The first thing to know is that you have time. While PHP 8 comes out this week, you can (and should) wait to do anything. PHP 7.4 came out one year ago, and the PHP community will continue to support and improve it (by fixing bugs) for another full year (November 2021). From there, you’ll have another whole year (November 2022) where security issues will continue to be patched for that PHP version. This is called “End of Life,” and you almost certainly want to complete your update before then; any sites remaining on PHP 7.4 are on their own if a security vulnerability is discovered.

Within that two year range, our recommendations depend heavily on your particular situation. If you use an off-the-shelf CMS like WordPress, the platform itself should do most of the work. All of them are already reviewing and testing their code on PHP8, and you can expect that they will announce when it is safe to upgrade your site (and for which WordPress versions). As of now, they plan to support PHP 8.0 as of the next scheduled WordPress release (5.6), which is due on December 8.  If you are on an older WordPress branch, you may want to consider completing your WordPress updates first before making PHP updates.

As a secondary but more salient issue, you’ll also have to evaluate whether the plugins that your site depends on making use of any older PHP functions that are no longer supported; while the most popular plugins are sure to have this on their radar, older plugins that are no longer receiving ongoing support may have to be abandoned.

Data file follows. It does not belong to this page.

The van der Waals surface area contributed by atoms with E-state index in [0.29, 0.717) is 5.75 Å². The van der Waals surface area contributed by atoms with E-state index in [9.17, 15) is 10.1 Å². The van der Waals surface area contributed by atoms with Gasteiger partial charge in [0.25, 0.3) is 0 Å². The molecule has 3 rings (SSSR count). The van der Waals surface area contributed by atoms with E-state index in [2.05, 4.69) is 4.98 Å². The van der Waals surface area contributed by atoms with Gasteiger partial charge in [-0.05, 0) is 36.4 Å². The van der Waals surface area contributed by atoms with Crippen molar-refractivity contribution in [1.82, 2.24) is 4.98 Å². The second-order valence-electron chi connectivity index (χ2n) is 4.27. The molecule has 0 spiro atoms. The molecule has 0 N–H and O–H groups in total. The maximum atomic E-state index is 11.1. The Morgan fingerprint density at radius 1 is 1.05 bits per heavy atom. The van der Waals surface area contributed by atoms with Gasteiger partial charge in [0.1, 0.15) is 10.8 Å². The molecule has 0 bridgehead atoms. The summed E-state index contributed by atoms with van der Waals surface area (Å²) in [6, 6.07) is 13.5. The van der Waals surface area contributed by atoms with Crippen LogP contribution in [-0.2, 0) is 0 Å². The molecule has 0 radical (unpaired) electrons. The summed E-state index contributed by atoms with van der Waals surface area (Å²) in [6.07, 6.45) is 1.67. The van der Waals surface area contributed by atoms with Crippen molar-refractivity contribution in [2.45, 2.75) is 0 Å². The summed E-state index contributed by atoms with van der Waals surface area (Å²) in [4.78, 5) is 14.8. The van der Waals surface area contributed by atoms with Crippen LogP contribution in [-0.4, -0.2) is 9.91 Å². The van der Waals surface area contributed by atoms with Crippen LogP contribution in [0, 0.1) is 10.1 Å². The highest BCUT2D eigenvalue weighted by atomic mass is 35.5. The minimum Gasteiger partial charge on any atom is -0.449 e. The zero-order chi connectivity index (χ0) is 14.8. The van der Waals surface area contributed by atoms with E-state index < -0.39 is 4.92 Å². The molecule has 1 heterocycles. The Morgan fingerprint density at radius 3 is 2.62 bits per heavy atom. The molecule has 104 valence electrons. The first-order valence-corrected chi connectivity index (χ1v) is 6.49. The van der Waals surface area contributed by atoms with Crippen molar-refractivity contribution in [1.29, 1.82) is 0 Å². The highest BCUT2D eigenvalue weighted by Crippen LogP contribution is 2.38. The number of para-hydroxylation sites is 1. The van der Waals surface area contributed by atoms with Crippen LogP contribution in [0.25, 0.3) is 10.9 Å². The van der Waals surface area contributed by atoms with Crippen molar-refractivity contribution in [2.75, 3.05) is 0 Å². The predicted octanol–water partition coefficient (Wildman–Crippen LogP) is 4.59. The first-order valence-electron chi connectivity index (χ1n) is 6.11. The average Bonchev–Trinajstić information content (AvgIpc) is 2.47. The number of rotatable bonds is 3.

If you custom built your site or PHP application, now is an excellent time to raise the question of PHP 8.0 support with your developer while you still have plenty of time to address it. Sites built over the last several years on PHP 7.x should upgrade without significant issue, but older sites may require significant redevelopment (mainly if they use functions that were deprecated on 7.x but are still technically working).

How We Can Help

Our current clients can be sure they will hear from us over the next year to discuss our plans for upgrading their site to PHP8. If your site runs on PHP and you’re not sure what comes next for you, we can evaluate your current site and help you come up with a plan to bring your site software up-to-date. Reach out for more details and to schedule a consultation.